But none of that happened this week. I did get weepy at the sight of a water tower. But there was more to the story than just superficial beauty. I’ll elaborate below. Oh, I also cried because an idiot customer yelled at me because his tacos were (gasp) on the same platter as his friend’s tacos. It’s moments like those that remind me I need to buy pepper spray and also fully shuck off societal politeness in order to live as my truest self, which is a FURIOUS OMBRÉD WHIRLWIND OF MISGUIDED VINDICATION!

Instead, I felt like this past week was simply me pushing the reset button. It was full of simple contemplative moments like Oh, I really like reading and writing by hand feels nice and I should write an essay about this feeling and I like music too I guess, just little sweet interludes that reminded me what I love about not just writing, not just about art, but about life. 

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This is what I did:

1. Read Atonement for hours, lying on the couch in a patch of sunlight–the Platonic ideal of novel-reading.

2. Went for sushi in one of my old Chicago neighborhoods (I’m masochistically nostalgic), sat alone, and wrote in my journal for a long time.

3. Went to the movies by myself, which has long been one of my absolute favorite things to do. Necessary: some dusk-colored street-wandering afterward.

4. Went for a one-block walk with my Canon and tried to see things in new ways (results here). I also threw a Coors Light bottle into the air to photograph it. You can guess what happened 0.5 seconds later. Sorry, City of Chicago! Don’t be mad, I got nasty beer/spit all over my fingers, it was punishment enough!

5. Made a tiny movie called ACTRESS FILMS ANOTHER FINAL SCENE with Rose Truesdale (watch it here).

6. Filmed another movie with two amazing Chicago actors in the graveyard where Charles Dickens’ impoverished brother was buried. Cue creepy out-of-tune piano interlude. The film is called THE NARCO’S WIFE and it should be ready for your rapt viewing pleasure in week or so…AAAAAIIIIEEEEEE!

7. Went to the Art Institute and wandered around the ancient parts.

8. Went to the World Music Festival Chicago twice, once with wine, both times with a handsome bass player.

9. Took a train back to my somewhat-hometown, Western Springs, for the strangest afternoon of my life. Suffice it to say that I experienced everything from tear-inducing nostalgia (yes, I started sniffling over the sight of a water tower) to a floaty sense of displacement to surrealish nausea to scoring a hardback of my favorite book of the summer, Where’d You Go, Bernadette?, to accidentally buying a second large black hat, to nabbing some birthday presents for my dearest ones. Good day.

10. Started a little zine some like to call CRIME AND PUNISHMENT.  Every morning I do 100 push-ups, eat a raw egg, and start reading. Okay, I actually haven’t finished the introduction yet. But I’m really liking the introduction!

11. In general, spent a little less time online and a little more time interacting with the tangible–flowers, the page, the ancient Japanese sculptures at the Art Institute, which apparently you’re not supposed to touch or take home with you??? NEWS TO ME. I thought “400 BC” was the PRICE TAG, OKAY?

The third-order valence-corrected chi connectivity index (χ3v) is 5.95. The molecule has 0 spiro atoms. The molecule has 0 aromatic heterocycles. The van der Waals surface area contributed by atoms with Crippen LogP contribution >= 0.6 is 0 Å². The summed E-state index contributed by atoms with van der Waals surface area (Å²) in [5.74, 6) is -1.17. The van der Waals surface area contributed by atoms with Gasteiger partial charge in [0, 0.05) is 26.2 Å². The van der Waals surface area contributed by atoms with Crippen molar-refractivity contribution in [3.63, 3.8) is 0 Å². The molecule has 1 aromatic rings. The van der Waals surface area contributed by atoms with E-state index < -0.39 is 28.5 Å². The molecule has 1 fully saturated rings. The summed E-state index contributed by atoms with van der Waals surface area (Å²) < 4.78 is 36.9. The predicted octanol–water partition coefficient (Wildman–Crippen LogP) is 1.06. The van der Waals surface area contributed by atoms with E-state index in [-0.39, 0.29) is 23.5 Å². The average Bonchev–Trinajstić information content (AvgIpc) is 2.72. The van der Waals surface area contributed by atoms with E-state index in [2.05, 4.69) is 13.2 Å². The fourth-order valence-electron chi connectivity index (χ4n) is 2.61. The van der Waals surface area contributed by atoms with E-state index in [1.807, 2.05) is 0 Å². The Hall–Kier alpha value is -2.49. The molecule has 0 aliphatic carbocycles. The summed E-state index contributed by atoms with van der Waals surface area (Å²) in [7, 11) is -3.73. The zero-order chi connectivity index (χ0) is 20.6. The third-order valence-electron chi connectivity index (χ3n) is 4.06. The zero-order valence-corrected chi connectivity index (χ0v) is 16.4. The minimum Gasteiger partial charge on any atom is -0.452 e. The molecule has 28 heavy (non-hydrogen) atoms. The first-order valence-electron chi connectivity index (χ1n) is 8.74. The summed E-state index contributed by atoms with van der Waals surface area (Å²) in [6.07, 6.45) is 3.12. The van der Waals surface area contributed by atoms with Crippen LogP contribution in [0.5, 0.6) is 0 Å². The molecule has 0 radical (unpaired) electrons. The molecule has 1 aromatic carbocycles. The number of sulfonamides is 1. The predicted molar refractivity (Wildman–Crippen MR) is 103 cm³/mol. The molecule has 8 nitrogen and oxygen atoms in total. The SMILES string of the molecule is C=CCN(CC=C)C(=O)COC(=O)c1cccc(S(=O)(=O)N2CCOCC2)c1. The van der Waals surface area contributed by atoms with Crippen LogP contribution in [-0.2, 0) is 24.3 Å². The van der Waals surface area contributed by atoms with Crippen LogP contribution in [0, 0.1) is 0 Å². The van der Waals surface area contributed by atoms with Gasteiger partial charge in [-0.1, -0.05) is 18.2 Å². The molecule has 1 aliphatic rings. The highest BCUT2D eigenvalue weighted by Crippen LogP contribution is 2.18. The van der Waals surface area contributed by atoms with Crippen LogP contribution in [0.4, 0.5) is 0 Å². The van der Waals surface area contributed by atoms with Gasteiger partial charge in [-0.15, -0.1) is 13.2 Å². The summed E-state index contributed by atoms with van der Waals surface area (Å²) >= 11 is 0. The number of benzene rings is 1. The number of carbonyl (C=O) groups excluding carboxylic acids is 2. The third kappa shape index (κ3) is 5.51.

12. One last thing I gotta say, not really part of the week but I just need to be annoying for a second: the first screenplay I ever wrote got honorable mention in a contest!!! And even better, nobody told me about it–seeing your name on a list when you weren’t expecting it is the best shock in the world. I hope to experience it again some day HI MACARTHUR FOUNDATION NO NEED TO CALL ME I’LL JUST KEEP REFRESHING YOUR TWITTER FEED.

Get out there, my loves, and have your own week three, and no need to create something from the experience. Sometimes it’s best to just let things flow through you, I guess. C’MON AND DO THE JAILHOUSE ROCK WITH ME!

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The Work of Writing: Week Two Update

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Hey, you. Yeah, you. [Cheesy elevator music plays.] Does anything feel better than crossing items off a to-do list? Maybe eating Nutella with a spoon when you’re experiencing hipster starvation (= only had coffee and doughnuts today)Maybe taking a shower after spilling Patron XO shots all over your Converse while waiting on ungrateful tables. But working your way through a to-do list like Alexander the Great working his way through “the ends of the world and the Great Outer Sea” is the crack cocaine of perfectionism, and it feels phenomenal. 

The Work of Writing project continues. Last week’s goal was as follows: “make a strict to-do list and accomplish every single thing on it, from intangible things like revision to tangible things like submitting to literary journals.” I expected this week to be a bit of a soulless hustle, but it actually worked out really well. Suspiciously well. Disturbingly well. AM I ON STEROIDS?

This sort of to-do centric approach felt very career-forward…like maybe I wasn’t communing with the Muses, but I was getting paid! Speaking of paychecks (NOT), the most important thing I accomplished this week was a seriously epic revision of a 35-page story (non-writers: that’s a long story by most standards, and really long for me, also you should totally check out “Where’d You Go, Bernadette” while we’re having this pleasant little aside)…I’d been meaning to revise this baby for months but I irrationally dread revision and I kept putting it off. Come last Wednesday, and I sat down, held the threatening, fully-loaded finger of William Faulkner to my temple, and began to revise.